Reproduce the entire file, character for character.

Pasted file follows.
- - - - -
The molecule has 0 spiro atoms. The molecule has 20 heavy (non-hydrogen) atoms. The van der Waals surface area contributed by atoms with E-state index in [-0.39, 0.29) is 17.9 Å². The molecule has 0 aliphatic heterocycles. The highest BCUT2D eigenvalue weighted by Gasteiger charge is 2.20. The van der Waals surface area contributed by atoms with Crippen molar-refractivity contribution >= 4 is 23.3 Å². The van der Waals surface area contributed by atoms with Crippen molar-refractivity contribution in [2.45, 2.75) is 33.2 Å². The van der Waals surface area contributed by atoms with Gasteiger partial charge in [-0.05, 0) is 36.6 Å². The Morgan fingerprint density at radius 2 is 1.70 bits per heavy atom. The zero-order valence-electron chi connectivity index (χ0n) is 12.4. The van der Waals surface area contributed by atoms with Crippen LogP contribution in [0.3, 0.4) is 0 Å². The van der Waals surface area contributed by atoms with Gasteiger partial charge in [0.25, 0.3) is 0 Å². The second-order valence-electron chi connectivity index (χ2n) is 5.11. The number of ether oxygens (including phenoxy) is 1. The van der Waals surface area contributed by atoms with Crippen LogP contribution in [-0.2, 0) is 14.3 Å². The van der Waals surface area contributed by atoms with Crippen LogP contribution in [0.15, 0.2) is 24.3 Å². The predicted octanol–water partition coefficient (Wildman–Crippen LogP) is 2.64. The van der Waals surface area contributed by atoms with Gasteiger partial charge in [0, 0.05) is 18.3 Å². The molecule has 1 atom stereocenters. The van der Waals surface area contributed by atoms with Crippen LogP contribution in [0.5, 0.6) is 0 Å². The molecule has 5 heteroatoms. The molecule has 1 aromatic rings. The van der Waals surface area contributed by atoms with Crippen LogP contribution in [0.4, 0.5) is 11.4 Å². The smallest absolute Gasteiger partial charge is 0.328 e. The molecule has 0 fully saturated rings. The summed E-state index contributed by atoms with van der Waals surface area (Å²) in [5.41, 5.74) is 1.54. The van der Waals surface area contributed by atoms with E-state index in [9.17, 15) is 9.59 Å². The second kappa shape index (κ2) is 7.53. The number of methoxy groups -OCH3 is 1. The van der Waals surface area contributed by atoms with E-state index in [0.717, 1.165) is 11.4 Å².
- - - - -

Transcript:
The molecule has 0 spiro atoms. The molecule has 20 heavy (non-hydrogen) atoms. The van der Waals surface area contributed by atoms with E-state index in [-0.39, 0.29) is 17.9 Å². The molecule has 0 aliphatic heterocycles. The highest BCUT2D eigenvalue weighted by Gasteiger charge is 2.20. The van der Waals surface area contributed by atoms with Crippen molar-refractivity contribution >= 4 is 23.3 Å². The van der Waals surface area contributed by atoms with Crippen molar-refractivity contribution in [2.45, 2.75) is 33.2 Å². The van der Waals surface area contributed by atoms with Gasteiger partial charge in [-0.05, 0) is 36.6 Å². The Morgan fingerprint density at radius 2 is 1.70 bits per heavy atom. The zero-order valence-electron chi connectivity index (χ0n) is 12.4. The van der Waals surface area contributed by atoms with Crippen LogP contribution in [0.3, 0.4) is 0 Å². The van der Waals surface area contributed by atoms with Gasteiger partial charge in [0.25, 0.3) is 0 Å². The second-order valence-electron chi connectivity index (χ2n) is 5.11. The number of ether oxygens (including phenoxy) is 1. The van der Waals surface area contributed by atoms with Crippen LogP contribution in [-0.2, 0) is 14.3 Å². The van der Waals surface area contributed by atoms with Crippen LogP contribution in [0.15, 0.2) is 24.3 Å². The predicted octanol–water partition coefficient (Wildman–Crippen LogP) is 2.64. The van der Waals surface area contributed by atoms with Gasteiger partial charge in [0, 0.05) is 18.3 Å². The molecule has 1 atom stereocenters. The van der Waals surface area contributed by atoms with Crippen LogP contribution in [0.5, 0.6) is 0 Å². The molecule has 5 heteroatoms. The molecule has 1 aromatic rings. The van der Waals surface area contributed by atoms with Crippen LogP contribution in [0.4, 0.5) is 11.4 Å². The smallest absolute Gasteiger partial charge is 0.328 e. The molecule has 0 fully saturated rings. The summed E-state index contributed by atoms with van der Waals surface area (Å²) in [5.41, 5.74) is 1.54. The van der Waals surface area contributed by atoms with E-state index in [9.17, 15) is 9.59 Å². The second kappa shape index (κ2) is 7.53. The number of methoxy groups -OCH3 is 1. The van der Waals surface area contributed by atoms with E-state index in [0.717, 1.165) is 11.4 Å².